16 historical events that have shaped U.S.–China relations

By Leslie Yeh
Northwest Asian Weekly

1784: First representatives of the United States land in China

After anchoring in Guangzhou (Canton), the Empress of China became the first ever American vessel to sail from the United States to China.

With the help of experienced foreign traders, the U.S. merchants traded their cargo — mainly ginseng — for Chinese tea, porcelain, silk, and other speciality goods.

1839: Major Chinese exhibition opens

In Philadelphia, merchant Nathan Dunn compiles the first-ever Chinese exhibition of arts, artifacts, botanical samples, and other items gathered over 12 years of trade with China.

After visitations by more than 100,000 people, the exhibit moved to London in 1841.

1848: Chinese Americans enter the Gold Rush

Gold was discovered at Sutter’s Mill, Calif. The Chinese represented 22 percent of California’s mining population, making them the highest represented minority.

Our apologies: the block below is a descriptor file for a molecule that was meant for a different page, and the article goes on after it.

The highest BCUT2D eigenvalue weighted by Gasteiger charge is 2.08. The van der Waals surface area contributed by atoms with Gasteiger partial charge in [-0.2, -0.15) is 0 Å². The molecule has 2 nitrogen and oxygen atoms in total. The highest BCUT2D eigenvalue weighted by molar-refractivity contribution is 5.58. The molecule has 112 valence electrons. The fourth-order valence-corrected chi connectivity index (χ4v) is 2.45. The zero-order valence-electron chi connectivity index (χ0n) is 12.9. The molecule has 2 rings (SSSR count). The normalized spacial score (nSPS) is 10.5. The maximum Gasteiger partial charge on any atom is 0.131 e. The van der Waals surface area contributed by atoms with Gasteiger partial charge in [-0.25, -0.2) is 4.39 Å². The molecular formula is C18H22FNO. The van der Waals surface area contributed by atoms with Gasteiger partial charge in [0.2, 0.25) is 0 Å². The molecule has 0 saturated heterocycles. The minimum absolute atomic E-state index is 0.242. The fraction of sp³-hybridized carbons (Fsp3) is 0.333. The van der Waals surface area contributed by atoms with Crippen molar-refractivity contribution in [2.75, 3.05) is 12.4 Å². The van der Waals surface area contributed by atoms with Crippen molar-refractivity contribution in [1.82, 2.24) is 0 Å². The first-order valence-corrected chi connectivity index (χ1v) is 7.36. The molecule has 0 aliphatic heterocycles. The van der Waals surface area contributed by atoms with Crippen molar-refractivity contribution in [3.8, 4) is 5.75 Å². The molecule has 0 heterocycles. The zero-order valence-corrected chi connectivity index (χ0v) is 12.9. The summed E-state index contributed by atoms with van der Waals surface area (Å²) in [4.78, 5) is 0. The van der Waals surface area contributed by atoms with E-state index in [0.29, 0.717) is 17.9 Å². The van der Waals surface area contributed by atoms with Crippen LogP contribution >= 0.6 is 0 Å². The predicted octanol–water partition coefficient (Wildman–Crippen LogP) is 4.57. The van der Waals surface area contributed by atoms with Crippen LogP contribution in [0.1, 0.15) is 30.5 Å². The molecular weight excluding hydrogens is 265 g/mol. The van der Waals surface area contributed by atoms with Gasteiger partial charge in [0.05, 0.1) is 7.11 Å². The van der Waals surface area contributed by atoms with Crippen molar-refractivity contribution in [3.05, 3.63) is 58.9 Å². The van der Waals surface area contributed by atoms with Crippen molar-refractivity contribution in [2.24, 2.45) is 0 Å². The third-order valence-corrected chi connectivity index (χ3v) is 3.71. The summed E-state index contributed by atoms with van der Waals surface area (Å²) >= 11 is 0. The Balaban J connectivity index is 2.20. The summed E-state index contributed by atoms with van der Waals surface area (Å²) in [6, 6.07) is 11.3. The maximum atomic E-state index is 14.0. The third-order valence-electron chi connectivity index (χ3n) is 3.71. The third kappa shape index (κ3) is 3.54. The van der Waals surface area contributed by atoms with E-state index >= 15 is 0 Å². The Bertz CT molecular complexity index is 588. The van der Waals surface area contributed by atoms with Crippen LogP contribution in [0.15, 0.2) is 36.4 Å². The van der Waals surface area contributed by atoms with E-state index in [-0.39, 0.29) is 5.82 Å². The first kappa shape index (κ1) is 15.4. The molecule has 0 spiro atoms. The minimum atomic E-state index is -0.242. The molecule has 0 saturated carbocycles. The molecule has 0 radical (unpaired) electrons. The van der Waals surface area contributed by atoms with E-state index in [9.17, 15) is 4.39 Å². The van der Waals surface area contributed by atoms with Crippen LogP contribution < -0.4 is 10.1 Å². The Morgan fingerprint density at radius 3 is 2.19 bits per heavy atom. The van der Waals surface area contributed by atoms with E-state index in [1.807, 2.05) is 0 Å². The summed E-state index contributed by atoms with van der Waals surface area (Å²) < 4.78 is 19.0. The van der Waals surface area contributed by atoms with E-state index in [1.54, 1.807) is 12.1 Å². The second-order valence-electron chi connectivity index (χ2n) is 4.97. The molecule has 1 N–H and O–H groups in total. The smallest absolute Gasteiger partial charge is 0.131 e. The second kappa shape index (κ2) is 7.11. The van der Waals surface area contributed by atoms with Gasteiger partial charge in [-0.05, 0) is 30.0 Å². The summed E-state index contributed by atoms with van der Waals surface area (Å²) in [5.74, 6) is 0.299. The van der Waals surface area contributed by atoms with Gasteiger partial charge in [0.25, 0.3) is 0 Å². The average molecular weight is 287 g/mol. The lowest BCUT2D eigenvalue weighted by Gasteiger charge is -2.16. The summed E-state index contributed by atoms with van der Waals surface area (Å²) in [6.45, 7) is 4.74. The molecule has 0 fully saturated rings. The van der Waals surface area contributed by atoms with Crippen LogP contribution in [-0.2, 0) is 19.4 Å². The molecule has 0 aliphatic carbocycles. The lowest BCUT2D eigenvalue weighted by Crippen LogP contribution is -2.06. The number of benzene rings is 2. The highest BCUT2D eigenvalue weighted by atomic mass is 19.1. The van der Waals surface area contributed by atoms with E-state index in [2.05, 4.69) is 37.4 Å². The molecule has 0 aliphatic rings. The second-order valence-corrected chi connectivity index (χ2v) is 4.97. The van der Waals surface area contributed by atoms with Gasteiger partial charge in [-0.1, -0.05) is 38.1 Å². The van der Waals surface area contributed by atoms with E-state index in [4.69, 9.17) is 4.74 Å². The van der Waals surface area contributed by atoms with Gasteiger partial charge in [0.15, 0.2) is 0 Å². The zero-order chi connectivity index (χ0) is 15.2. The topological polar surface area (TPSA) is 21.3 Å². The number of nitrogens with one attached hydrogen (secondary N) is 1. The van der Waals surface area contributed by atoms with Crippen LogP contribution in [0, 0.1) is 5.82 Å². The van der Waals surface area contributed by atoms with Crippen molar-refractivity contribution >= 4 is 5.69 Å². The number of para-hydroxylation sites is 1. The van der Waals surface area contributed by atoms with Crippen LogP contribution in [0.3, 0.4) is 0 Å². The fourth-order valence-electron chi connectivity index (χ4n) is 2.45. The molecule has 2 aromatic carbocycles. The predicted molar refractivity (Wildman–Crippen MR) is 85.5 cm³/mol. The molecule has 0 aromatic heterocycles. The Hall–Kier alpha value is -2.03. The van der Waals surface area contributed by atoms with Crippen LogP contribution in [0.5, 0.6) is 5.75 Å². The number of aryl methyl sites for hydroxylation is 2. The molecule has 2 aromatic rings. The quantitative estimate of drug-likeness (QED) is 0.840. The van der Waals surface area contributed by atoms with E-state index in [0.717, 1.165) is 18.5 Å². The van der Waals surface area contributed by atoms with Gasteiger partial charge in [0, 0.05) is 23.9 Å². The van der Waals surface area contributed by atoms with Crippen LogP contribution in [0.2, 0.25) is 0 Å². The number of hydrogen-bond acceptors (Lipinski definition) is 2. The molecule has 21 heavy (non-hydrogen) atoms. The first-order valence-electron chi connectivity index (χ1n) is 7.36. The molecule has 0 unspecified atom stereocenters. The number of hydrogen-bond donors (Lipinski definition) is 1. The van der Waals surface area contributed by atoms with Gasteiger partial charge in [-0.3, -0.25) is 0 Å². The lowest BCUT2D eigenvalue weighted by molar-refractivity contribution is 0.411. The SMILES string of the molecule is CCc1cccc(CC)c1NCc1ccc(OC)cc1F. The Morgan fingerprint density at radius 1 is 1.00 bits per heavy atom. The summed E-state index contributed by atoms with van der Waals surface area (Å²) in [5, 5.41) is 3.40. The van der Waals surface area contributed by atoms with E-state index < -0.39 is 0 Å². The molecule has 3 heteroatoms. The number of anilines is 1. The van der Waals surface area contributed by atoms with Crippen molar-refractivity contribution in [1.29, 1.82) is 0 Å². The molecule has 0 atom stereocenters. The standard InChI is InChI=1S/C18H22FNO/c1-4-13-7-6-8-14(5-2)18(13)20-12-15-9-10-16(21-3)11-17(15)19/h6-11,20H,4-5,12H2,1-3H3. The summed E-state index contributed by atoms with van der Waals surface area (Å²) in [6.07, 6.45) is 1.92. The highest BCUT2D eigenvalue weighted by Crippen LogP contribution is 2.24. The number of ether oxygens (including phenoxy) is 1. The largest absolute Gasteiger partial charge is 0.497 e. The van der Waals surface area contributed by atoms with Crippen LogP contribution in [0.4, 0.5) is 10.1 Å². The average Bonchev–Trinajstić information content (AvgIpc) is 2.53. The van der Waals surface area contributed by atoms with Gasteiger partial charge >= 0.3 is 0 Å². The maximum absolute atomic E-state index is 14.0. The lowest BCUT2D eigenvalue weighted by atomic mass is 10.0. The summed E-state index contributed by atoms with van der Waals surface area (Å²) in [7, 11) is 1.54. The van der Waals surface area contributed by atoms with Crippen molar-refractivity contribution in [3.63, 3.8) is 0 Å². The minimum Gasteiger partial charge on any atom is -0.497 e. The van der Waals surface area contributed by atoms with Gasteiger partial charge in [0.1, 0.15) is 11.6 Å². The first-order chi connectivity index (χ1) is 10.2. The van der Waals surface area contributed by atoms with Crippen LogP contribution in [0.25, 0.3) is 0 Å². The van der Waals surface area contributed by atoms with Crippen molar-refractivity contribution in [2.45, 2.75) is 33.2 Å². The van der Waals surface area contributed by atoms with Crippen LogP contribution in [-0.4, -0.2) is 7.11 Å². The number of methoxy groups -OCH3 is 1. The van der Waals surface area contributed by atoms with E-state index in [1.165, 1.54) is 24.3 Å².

Through the provision of cheap services and generous purchases of mining equipment, the Chinese made expansive contributions to the American economy during the Gold Rush.

1854: Chinese are denied the right to testify against whites

In People v. Hall, the California Supreme Court ruled that persons of Chinese ancestry cannot testify in court against a white person.

Chief Justice Hugh C. Murray declares that “[the] same rule which would admit them to testify, would admit them to all the equal rights of citizenship, and we might soon see them at the polls, in the jury box, upon the bench, and in our legislative halls.”

1862: First U.S. legation is established in China

Anson Burlingame became the first chief U.S. representative to set up quarters in Beijing, near the Forbidden City.

Having the first American diplomatic representative office in China’s capital was a direct result of the implementation of the Treaties of Tianjin, which marked the end of the Second Opium War.

1872: Chinese students arrive in the United States